Chapter

‘The Serbian Conspiracy’ and ‘Bulgarian Agitation’: The Serbo‐Turkish War and the Revolt of Public Opinion

Miloš Ković

in Disraeli and the Eastern Question

Published in print November 2010 | ISBN: 9780199574605
Published online January 2011 | e-ISBN: 9780191595134 | DOI: http://dx.doi.org/10.1093/acprof:oso/9780199574605.003.0006
‘The Serbian Conspiracy’ and ‘Bulgarian Agitation’: The Serbo‐Turkish War and the Revolt of Public Opinion

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Disraeli's position was weakened by the entry of Serbia and Montenegro into the war against the Ottoman Empire, and especially by the Bulgarian atrocities and the start of the Bulgarian agitation. The resistance of public opinion tied his hands and prevented him from pursuing policies based on decisive moves and sabre‐rattling. Although a significant proportion of public opinion believed that Disraeli was prepared to go to war in the interests of the Ottoman Empire, he was also prepared to take part in its division, provided that Britain's prestige remained intact and that it be given possession of Constantinople together with some other strongholds. The Bulgarian agitation shook him, yet every time that he yielded ground he tried to cover this up with provocative speeches. At the same time, Russia's support for Serbia and Montenegro and her public interest in Bulgaria convinced him that she was his main opponent.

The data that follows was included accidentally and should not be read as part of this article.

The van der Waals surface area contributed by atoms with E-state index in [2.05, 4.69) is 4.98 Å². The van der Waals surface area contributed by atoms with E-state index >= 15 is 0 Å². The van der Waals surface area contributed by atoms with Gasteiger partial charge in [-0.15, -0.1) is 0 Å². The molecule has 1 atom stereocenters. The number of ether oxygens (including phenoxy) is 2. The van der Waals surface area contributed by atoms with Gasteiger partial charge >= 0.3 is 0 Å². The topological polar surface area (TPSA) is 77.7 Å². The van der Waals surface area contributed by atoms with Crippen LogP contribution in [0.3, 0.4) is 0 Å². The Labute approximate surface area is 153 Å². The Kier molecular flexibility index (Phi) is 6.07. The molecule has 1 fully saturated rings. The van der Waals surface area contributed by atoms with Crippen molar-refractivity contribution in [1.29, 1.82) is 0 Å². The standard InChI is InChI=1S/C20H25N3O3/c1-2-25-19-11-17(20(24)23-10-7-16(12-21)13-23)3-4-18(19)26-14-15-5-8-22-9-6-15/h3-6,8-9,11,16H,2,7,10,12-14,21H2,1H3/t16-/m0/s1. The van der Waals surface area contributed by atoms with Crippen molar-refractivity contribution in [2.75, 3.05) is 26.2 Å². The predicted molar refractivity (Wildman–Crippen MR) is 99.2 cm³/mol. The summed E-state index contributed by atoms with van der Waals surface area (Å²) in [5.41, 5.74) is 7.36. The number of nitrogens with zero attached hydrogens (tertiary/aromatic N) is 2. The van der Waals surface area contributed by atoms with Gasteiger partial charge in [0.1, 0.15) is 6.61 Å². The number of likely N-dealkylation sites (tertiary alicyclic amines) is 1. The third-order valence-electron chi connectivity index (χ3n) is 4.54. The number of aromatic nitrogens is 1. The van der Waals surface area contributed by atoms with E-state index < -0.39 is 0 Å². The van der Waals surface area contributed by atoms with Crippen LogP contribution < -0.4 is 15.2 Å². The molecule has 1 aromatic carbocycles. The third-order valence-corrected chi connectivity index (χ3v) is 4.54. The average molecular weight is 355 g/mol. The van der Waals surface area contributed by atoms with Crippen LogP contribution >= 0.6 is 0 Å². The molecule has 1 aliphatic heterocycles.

Keywords: Serbia; Montenegro; Serbo‐Turkish war; Bulgaria; Bulgarian atrocities; Bulgarian agitation; public opinion; Constantinople

Chapter.  22902 words.  Illustrated.

Subjects: Modern History (1700 to 1945)

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